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You - 2021-10-10

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How to run further – faster

MIND, BODY &SOUL SUSANNAH TAYLOR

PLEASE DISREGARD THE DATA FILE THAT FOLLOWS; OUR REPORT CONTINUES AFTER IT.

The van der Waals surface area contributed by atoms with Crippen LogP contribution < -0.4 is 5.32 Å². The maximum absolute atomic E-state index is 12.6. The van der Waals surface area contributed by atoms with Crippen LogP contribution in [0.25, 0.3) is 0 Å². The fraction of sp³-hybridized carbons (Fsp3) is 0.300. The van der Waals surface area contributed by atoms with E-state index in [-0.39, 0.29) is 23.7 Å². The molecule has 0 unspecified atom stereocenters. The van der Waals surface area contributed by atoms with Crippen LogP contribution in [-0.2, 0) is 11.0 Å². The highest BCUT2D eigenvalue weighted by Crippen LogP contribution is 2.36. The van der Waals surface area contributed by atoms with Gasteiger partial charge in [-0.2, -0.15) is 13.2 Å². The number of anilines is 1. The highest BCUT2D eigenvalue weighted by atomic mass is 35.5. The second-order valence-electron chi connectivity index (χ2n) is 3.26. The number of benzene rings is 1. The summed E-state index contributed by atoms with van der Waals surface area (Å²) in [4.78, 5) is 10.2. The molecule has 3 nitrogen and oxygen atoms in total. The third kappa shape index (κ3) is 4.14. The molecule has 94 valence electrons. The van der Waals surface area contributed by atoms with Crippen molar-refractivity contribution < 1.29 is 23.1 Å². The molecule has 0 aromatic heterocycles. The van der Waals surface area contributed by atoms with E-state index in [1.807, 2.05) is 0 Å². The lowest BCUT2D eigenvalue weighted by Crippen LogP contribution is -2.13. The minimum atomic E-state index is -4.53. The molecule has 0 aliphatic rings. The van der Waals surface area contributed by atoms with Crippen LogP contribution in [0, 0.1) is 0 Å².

I wouldn’t call myself ‘a runner’, I’m more of a plodder. I do 3km to 4km a few times a week, which may sound a lot to some, but in the running world, it’s not very impressive. Keen to improve, I asked Susie Chan, who is not only a record-breaking endurance runner (she’s done the Marathon des Sables more times than any other female) but a Peloton Tread instructor, too, for her tips… I always thought I had an average pace until I ran with my sister-in-law who left me for dust. So how do I speed up? ‘The only way to get faster is to run faster,’ says Susie. It’s about pushing yourself out of your comfort zone and staying there, a little bit at a time. This uncomfortable speed is your ‘threshold pace’ and she advises starting off by adding short bursts of it into your run, and then making them longer. ‘Keep returning to that “push pace” and you’ll get faster.’ It’s not just running that makes you faster – becoming stronger does, and helps keep you injuryfree too. ‘To get stronger, you need to cross-train,’ says Susie, ‘with squats, lunges – anything that strengthens your hips, glutes, quads and legs. And it doesn’t have to be for hours a day – sometimes I’ll just do five to ten minutes every few days. It all helps.’ Work on your core strength, too, with exercises such as planks. The problem I feel with my running is that I don’t do it enough. Susie agrees and says that to improve my performance I need to be more consistent: ‘Have a weekly training schedule and stick to it.’ She also suggests setting weekly goals such as, ‘This week I’m going to run twice and do five minutes of squats.’ Then tick them off! When I run up hills, it often feels like I’m dragging a sack of potatoes up them – and they’re not getting easier. ‘It doesn’t matter how fit you are, hills are always an effort,’ says Susie, ‘you just get up them quicker the fitter you are.’ To help, she has this tip: on a hill, hold yourself tall to create lightness in the upper body, then shorten your stride to quicken your cadence. I’ve tried this and it definitely makes hills more bearable. Another tip is to pump your arms hard while going up a hill, which will make you pick up your legs. to hide under the duvet. On the bad days, Susie suggests focusing on the goals you set yourself at the beginning. If you haven’t had a great day, don’t dwell on it, she says: ‘Focus on the positives, which will keep your mindset strong.’ ‘Unfortunately, picking the wrong footwear, can lead to injury,’ says Susie, ‘so my best advice when choosing trainers is to go to a dedicated running shop, where they will assess your running style and the way your feet roll before selecting the right footwear to suit you.’ Check out runnersneed.com and upandrunning.co.uk, which both have stores nationwide. Lastly… I tell Susie that I don’t consider myself to be a runner. She disagrees: ‘If you run a few steps, a few miles or even 20 miles, you are a runner. Stay positive, and don’t forget to pat yourself on the back for all those little achievements.’ @susannahtaylor_

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